Feeds

Symantec update killed biz PCs in three-way software prang

Encryption, cache and antivirus in head-on crash

Beginner's guide to SSL certificates

Symantec has apologised after an update to its security software sparked repeated crashes on enterprise Windows XP machines.

The antivirus giant withdrew the misfiring definition update, issued on 11 July, hours after problems first appeared, releasing a revised update the next day. No new issues have been reported since this signature rollback was applied.

Subsequent analysis has revealed that a three-way clash between third-party encryption drivers, Symantec's own security software and the Windows XP Cache manager resulted in the infamous Blue Screen of Death (BSOD) on vulnerable machines, as this advisory explains:

The root cause of the issue was an incompatibility due to a three-way interaction between some third-party software that implements a file system driver using kernel stack based file objects – typical of encryption drivers, the SONAR signature and the Windows XP Cache manager.  The SONAR signature update caused new file operations that create the conflict and led to the system crash.

The glitch is specific to the Symantec Endpoint Protection Small Business Edition (SEP SBE) 12.1, Symantec Endpoint Protection (SEP) 12.1 and Symantec Endpoint Protection.cloud (SEP.cloud). Corporate users of other version of Symantec’s Enterprise security products weren't affected - nor were ordinary punters.

Symantec is reviewing its quality-assurance process to improve compatibility testing, a move it hopes will safeguard against similar snafus in future.

Bugs involving antivirus signature updates crop up from time to time regardless of the vendor. Even though testing processes are improving, the sheer volume of updates software makers are obliged to push out means that testing isn't exhaustive as one might hope, and problems are almost certain to occur.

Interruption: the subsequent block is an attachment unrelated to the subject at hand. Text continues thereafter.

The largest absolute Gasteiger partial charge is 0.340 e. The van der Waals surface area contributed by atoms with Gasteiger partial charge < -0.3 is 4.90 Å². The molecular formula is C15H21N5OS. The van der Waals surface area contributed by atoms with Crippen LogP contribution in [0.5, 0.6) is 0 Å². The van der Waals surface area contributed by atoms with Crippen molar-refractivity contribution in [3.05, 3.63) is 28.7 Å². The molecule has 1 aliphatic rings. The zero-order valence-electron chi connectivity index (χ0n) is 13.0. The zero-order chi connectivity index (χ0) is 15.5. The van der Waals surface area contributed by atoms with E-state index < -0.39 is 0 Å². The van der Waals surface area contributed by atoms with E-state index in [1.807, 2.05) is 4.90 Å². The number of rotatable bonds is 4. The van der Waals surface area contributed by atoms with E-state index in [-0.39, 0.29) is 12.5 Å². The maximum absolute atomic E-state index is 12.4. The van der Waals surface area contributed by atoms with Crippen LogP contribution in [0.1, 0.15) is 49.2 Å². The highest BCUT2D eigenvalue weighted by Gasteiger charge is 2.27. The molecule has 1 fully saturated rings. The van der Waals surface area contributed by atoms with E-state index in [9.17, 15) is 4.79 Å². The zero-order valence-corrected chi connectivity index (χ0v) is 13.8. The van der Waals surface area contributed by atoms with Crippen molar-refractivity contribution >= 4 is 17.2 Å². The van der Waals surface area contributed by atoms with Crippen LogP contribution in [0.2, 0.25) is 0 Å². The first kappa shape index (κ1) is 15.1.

Release managers can only make sure these cock-ups happen as infrequently as possible rather than expending huge amounts of effort trying to prevent them entirely. ®

Beginner's guide to SSL certificates

More from The Register

next story
Knock Knock tool makes a joke of Mac AV
Yes, we know Macs 'don't get viruses', but when they do this code'll spot 'em
Shellshock over SMTP attacks mean you can now ignore your email
'But boss, the Internet Storm Centre says it's dangerous for me to reply to you'
Why weasel words might not work for Whisper
CEO suspends editor but privacy questions remain
Feds seek potential 'second Snowden' gov doc leaker – report
Hang on, Ed wasn't here when we compiled THIS document
DEATH by PowerPoint: Microsoft warns of 0-day attack hidden in slides
Might put out patch in update, might chuck it out sooner
China is ALREADY spying on Apple iCloud users, claims watchdog
Attack harvests users' info at iPhone 6 launch
NOT OK GOOGLE: Android images can conceal code
It's been fixed, but hordes won't have applied the upgrade
prev story

Whitepapers

Cloud and hybrid-cloud data protection for VMware
Learn how quick and easy it is to configure backups and perform restores for VMware environments.
Forging a new future with identity relationship management
Learn about ForgeRock's next generation IRM platform and how it is designed to empower CEOS's and enterprises to engage with consumers.
Reg Reader Research: SaaS based Email and Office Productivity Tools
Read this Reg reader report which provides advice and guidance for SMBs towards the use of SaaS based email and Office productivity tools.
Saudi Petroleum chooses Tegile storage solution
A storage solution that addresses company growth and performance for business-critical applications of caseware archive and search along with other key operational systems.
How to simplify SSL certificate management
Simple steps to take control of SSL certificates across the enterprise, and recommendations centralizing certificate management throughout their lifecycle.